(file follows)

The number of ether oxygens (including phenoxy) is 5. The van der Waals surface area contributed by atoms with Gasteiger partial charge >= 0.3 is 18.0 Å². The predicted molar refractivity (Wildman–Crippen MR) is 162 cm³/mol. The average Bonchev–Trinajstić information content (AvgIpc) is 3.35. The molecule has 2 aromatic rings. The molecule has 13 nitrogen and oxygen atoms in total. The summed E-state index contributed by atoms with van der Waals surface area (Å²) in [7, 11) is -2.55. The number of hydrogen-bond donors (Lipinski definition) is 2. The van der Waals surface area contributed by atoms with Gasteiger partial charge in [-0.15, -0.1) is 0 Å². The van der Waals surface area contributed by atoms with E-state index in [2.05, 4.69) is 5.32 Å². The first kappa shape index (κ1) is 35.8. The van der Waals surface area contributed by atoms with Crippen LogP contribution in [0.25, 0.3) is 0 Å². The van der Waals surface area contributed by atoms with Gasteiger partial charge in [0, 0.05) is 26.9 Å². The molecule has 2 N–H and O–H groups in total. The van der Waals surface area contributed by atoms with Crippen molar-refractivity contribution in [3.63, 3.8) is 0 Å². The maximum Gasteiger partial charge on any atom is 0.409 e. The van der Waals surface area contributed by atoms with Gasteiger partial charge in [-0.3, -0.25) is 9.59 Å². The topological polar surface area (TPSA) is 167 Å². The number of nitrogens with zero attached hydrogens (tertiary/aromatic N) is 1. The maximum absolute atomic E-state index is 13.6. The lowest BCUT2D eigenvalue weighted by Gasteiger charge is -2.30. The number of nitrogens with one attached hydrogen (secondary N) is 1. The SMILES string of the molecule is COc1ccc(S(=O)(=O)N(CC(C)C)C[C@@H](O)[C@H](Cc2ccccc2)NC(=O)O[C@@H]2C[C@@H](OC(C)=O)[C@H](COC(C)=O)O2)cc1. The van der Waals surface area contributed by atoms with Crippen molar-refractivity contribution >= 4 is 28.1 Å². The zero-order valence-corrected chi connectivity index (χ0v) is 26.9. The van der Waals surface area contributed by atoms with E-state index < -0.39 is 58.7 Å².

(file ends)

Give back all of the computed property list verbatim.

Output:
The number of ether oxygens (including phenoxy) is 5. The van der Waals surface area contributed by atoms with Gasteiger partial charge >= 0.3 is 18.0 Å². The predicted molar refractivity (Wildman–Crippen MR) is 162 cm³/mol. The average Bonchev–Trinajstić information content (AvgIpc) is 3.35. The molecule has 2 aromatic rings. The molecule has 13 nitrogen and oxygen atoms in total. The summed E-state index contributed by atoms with van der Waals surface area (Å²) in [7, 11) is -2.55. The number of hydrogen-bond donors (Lipinski definition) is 2. The van der Waals surface area contributed by atoms with Gasteiger partial charge in [-0.15, -0.1) is 0 Å². The van der Waals surface area contributed by atoms with E-state index in [2.05, 4.69) is 5.32 Å². The first kappa shape index (κ1) is 35.8. The van der Waals surface area contributed by atoms with Crippen LogP contribution in [0.25, 0.3) is 0 Å². The van der Waals surface area contributed by atoms with Gasteiger partial charge in [0, 0.05) is 26.9 Å². The molecule has 2 N–H and O–H groups in total. The van der Waals surface area contributed by atoms with Crippen molar-refractivity contribution in [3.63, 3.8) is 0 Å². The maximum Gasteiger partial charge on any atom is 0.409 e. The van der Waals surface area contributed by atoms with Gasteiger partial charge in [-0.3, -0.25) is 9.59 Å². The topological polar surface area (TPSA) is 167 Å². The number of nitrogens with zero attached hydrogens (tertiary/aromatic N) is 1. The maximum absolute atomic E-state index is 13.6. The lowest BCUT2D eigenvalue weighted by Gasteiger charge is -2.30. The number of nitrogens with one attached hydrogen (secondary N) is 1. The SMILES string of the molecule is COc1ccc(S(=O)(=O)N(CC(C)C)C[C@@H](O)[C@H](Cc2ccccc2)NC(=O)O[C@@H]2C[C@@H](OC(C)=O)[C@H](COC(C)=O)O2)cc1. The van der Waals surface area contributed by atoms with Crippen molar-refractivity contribution >= 4 is 28.1 Å². The zero-order valence-corrected chi connectivity index (χ0v) is 26.9. The van der Waals surface area contributed by atoms with E-state index < -0.39 is 58.7 Å².